HTC have tweaked quite a few elements of the whole UI and I feel it’s for the greater good, social media integration within the Contacts app is as well implemented as over in the Windows Phone world. Seemingly miles ahead of the mess Google or Samsung have made of their Contacts apps. Other apps like the Dialler, Music, Gallery, Calculator, Calendar have all been changed by HTC. I used to think this was a bad thing, but nowadays these tweaks really add to the usability if the device. It makes the device a whole lot more usable out of the box.
The HTC One is a multimedia monster, play some music on the speakers; you’ll be shocked, plug a decent pair of headphones in and listen to some music; you’ll be shocked, play a game and crank the volume up; you’ll be shocked, watch a YouTube video; yep you guessed it you’ll be shocked. The speakers and the built in Beats stuff really impressed me.
I thought the IR Blaster was going to be a gimmick. I sat down one Saturday afternoon to try it out and I was really surprised. I had it set up within minutes, it controlled my Sky+ box and my Toshiba with barely a complaint. I realised I was missing a new series of Total Wipeout on the BBC (mmm Amanda Byram). Take a look at the video from HTC to see how easy it is.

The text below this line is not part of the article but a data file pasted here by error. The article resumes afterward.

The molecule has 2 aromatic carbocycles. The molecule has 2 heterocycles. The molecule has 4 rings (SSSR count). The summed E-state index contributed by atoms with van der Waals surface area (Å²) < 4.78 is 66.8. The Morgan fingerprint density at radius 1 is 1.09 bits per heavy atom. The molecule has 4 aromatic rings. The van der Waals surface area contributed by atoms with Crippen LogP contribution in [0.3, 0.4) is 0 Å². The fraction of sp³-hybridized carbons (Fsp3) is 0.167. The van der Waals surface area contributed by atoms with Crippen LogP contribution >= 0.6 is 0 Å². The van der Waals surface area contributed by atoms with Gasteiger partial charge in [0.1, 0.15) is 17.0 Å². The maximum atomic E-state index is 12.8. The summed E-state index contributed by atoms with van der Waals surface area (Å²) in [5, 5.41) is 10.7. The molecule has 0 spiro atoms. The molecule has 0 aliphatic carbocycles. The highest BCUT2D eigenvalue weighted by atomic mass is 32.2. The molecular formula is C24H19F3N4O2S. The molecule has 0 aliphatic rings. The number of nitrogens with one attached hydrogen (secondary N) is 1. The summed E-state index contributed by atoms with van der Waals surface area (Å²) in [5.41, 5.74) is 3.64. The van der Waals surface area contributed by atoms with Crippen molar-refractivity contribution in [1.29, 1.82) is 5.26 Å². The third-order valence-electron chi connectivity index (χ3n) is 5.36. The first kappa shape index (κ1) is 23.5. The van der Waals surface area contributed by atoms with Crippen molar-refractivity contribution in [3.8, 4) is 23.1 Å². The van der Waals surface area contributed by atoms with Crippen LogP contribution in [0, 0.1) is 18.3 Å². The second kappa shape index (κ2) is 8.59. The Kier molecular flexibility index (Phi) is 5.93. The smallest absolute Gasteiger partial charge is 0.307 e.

I hate being in the situation where you have to break bad news to people. I now find myself in that postion. My main device gets used a LOT and I mean an awful lot. I sync four email addresses, one of which is our for here and we get hundreds of emails each day. I use Twitter a lot, I use Google+, Instagram, Facebook, I check my collection of hundreds of RSS almost obsessively every ten or fifteen minutes, I take a lot of pictures of my mundane daily activites; almost as though they are going to be used as an enourmous collage of my life as an homage at my funeral. You get the picture I use my phone a lot. The HTC One basically gets me to about two PM, even the Galaxy Note II I normally carry only gets me to about four or five PM. This basically led me to use it less, I’d check the news less, I’d tweet less, I wouldn’t knock off a few levels of Angry Birds in the toilets when I should be toiling away for the man. It basically limited my life.
Then I had an epiphany, I plugged the HTC One in at about lunchtime and normality was restored.
Conclusion In conclusion to my time with the HTC One I’ll say the following.
“Wow what a phone, go out and buy one. NOW.”
In all seriousness though, the HTC One is probably the best phone I’ve ever used in my life. Yes there are a few niggles with battery life, button placement and expandable memory, but I’d be more than happy to deal with those issues to own one.
As regards whether or not it could replace my now aging Galaxy Note II I’m not sure, the ability to put extra batteries in as I go through my battery draining day I would miss. In every other respect I would swap it in an instant.
Lastly a huge thanks to Vodafone for lending me the HTC One, they offer a wide range of contracts on the One here.